A bipartisan group of House members is introducing a bill to create a beef industry contract library that producers could consult in marketing their cattle. The House Agriculture Committee is expected to consider the measure on Thursday.

Rep. Dusty Johnson, R-S.D., introduced the Cattle Contract Library Act along with Rep. Henry Cuellar, D-Texas, and 16 other members. The USDA library would provide producers with key details on cattle contracts, including the type and duration.

The bill is backed by the American Farm Bureau Federation, National Cattlemen’s Beef Association, U.S. Cattlemen’s Association, National Farmers Union and the Livestock Marketing Association.

Dan Glickman with Pat roberts

Former Ag Secretary Dan Glickman recounts some tales from his new book, “Laughing at Myself,” at The Monocle restaurant on Capitol Hill Tuesday evening. Looking on, from left, are former Ag Secretary John Block and former Sen. Pat Roberts, R-Kan. 

FAO official: Biotech can help address climate

A top official with the Food and Agriculture Organization of the United Nations says gene editing could help countries address climate change and suggests the technology also could help address consumer concerns.

FAO is “especially excited about the next generation of gene editing technologies that can be used, I think, very importantly in ways to improve plant and animal populations,” said Beth Bechdol, an American who is FAO’s deputy director-general. She was speaking on a webinar that the State Department held in conjunction with the World Food Prize Foundation’s annual conference in Des Moines.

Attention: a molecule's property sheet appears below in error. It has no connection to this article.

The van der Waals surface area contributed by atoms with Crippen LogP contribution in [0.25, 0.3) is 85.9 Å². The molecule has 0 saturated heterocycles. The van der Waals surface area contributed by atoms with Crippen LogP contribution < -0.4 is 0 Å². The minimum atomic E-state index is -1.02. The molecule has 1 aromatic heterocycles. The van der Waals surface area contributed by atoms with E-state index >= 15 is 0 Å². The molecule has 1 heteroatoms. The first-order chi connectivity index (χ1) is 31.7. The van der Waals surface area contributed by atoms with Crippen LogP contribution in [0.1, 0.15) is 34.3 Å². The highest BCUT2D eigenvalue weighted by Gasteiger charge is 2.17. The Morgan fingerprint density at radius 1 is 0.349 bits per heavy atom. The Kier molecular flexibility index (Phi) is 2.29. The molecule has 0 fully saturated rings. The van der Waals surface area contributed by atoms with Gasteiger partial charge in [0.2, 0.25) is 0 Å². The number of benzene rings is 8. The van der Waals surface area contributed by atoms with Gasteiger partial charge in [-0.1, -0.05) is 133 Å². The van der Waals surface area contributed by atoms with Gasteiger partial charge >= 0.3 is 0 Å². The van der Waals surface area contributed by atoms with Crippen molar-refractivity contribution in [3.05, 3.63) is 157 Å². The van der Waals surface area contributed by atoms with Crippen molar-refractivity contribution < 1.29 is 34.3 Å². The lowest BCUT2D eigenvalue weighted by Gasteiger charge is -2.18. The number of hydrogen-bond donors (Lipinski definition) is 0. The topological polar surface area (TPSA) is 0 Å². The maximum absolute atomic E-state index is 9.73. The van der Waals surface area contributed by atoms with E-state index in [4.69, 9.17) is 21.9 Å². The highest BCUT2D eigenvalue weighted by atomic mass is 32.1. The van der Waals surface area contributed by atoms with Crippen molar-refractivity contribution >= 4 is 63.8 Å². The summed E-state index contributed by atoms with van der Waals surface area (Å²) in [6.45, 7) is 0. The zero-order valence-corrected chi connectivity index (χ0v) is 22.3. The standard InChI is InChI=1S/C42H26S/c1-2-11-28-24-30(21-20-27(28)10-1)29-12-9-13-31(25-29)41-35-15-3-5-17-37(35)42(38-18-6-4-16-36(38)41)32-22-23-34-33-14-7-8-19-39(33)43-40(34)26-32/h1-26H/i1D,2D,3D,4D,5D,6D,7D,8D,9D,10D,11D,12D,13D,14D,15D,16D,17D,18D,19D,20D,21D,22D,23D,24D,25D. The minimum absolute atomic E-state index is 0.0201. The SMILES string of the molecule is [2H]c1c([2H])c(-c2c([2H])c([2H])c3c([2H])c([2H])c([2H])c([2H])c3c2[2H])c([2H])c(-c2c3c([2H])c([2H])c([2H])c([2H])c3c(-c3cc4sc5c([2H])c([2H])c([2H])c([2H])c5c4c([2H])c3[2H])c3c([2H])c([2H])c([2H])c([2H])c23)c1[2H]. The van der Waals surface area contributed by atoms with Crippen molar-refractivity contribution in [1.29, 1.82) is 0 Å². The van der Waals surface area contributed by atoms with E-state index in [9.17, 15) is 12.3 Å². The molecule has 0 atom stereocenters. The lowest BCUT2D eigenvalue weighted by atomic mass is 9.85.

She went on, “We can't have a discussion about addressing the climate crisis without focusing on both mitigation, and also adaptation. And in both of these areas, agroecology and also biotechnology practices have very important roles to play,” she said. (Agroecology applies ecological principles to farming practices.)

She suggested the use of gene editing also could help address the “consumer and governmental and public policy-related concerns that continue to circle the topic of genetic modification and genetic engineering.”

Keep in mind: The Biden administration will be using the upcoming climate conference in Glasgow, Scotland, to launch a multi-nation coalition to promote the use of technology in agriculture.

By the way: Bechdol, who was raised on a family farm in Indiana, has a master’s degree in ag economics from Purdue University.

Jeff Fortenberry

Nebraska Rep. Jeff Fortenberry

Ag appropriator indicted

The top Republican on the House Agriculture Appropriations Subcommittee, Nebraska Rep. Jeff Fortenberry, has been indicted on charges that he repeatedly lied to authorities during an investigation of illegal campaign contributions.

Before the charges were announced, Fortenberry posted a video (shown above) in which he denied the allegations. The three felony charges each carry a maximum sentence of five years in prison.

Grassley urges Vilsack to press Mexican ag chief on GMOs

Agriculture Secretary Tom Vilsack will be spending a lot of time this week with his Mexican counterpart Víctor Villalobos, and Sen. Chuck Grassley, R-Iowa, hopes Vilsack will use the time to press Villalobos on his country’s anti-biotech stance.